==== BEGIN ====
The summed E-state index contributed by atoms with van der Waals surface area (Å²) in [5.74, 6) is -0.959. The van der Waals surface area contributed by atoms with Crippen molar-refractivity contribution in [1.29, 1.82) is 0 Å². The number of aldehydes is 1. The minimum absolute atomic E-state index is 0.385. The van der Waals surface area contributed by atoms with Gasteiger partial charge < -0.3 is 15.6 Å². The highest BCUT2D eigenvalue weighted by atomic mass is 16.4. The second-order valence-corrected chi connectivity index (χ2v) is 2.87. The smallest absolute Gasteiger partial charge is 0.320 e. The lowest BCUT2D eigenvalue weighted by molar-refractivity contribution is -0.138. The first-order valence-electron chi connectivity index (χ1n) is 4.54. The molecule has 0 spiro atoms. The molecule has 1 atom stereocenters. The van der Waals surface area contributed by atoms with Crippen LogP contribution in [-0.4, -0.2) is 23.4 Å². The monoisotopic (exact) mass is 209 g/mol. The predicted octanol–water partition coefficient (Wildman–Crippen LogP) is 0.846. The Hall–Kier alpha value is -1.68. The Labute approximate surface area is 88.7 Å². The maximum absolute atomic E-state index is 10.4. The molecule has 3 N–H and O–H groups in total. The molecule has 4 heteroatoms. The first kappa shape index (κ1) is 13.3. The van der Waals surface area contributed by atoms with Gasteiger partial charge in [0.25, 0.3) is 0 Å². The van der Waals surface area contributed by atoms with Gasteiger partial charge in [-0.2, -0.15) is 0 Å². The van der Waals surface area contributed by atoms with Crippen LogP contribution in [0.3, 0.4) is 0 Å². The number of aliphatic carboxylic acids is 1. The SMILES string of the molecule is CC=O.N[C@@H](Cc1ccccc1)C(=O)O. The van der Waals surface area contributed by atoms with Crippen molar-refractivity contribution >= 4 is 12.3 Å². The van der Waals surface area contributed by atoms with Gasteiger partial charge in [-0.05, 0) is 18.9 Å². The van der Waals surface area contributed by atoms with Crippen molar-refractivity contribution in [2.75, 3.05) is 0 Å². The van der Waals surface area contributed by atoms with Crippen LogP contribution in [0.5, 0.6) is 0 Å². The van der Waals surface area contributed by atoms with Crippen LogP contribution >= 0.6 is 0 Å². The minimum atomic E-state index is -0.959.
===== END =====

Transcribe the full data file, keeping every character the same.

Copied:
The summed E-state index contributed by atoms with van der Waals surface area (Å²) in [5.74, 6) is -0.959. The van der Waals surface area contributed by atoms with Crippen molar-refractivity contribution in [1.29, 1.82) is 0 Å². The number of aldehydes is 1. The minimum absolute atomic E-state index is 0.385. The van der Waals surface area contributed by atoms with Gasteiger partial charge < -0.3 is 15.6 Å². The highest BCUT2D eigenvalue weighted by atomic mass is 16.4. The second-order valence-corrected chi connectivity index (χ2v) is 2.87. The smallest absolute Gasteiger partial charge is 0.320 e. The lowest BCUT2D eigenvalue weighted by molar-refractivity contribution is -0.138. The first-order valence-electron chi connectivity index (χ1n) is 4.54. The molecule has 0 spiro atoms. The molecule has 1 atom stereocenters. The van der Waals surface area contributed by atoms with Crippen LogP contribution in [-0.4, -0.2) is 23.4 Å². The monoisotopic (exact) mass is 209 g/mol. The predicted octanol–water partition coefficient (Wildman–Crippen LogP) is 0.846. The Hall–Kier alpha value is -1.68. The Labute approximate surface area is 88.7 Å². The maximum absolute atomic E-state index is 10.4. The molecule has 3 N–H and O–H groups in total. The molecule has 4 heteroatoms. The first kappa shape index (κ1) is 13.3. The van der Waals surface area contributed by atoms with Gasteiger partial charge in [0.25, 0.3) is 0 Å². The van der Waals surface area contributed by atoms with Gasteiger partial charge in [-0.2, -0.15) is 0 Å². The van der Waals surface area contributed by atoms with Crippen LogP contribution in [0.3, 0.4) is 0 Å². The number of aliphatic carboxylic acids is 1. The SMILES string of the molecule is CC=O.N[C@@H](Cc1ccccc1)C(=O)O. The van der Waals surface area contributed by atoms with Crippen molar-refractivity contribution >= 4 is 12.3 Å². The van der Waals surface area contributed by atoms with Gasteiger partial charge in [-0.05, 0) is 18.9 Å². The van der Waals surface area contributed by atoms with Crippen molar-refractivity contribution in [2.75, 3.05) is 0 Å². The van der Waals surface area contributed by atoms with Crippen LogP contribution in [0.5, 0.6) is 0 Å². The van der Waals surface area contributed by atoms with Crippen LogP contribution >= 0.6 is 0 Å². The minimum atomic E-state index is -0.959.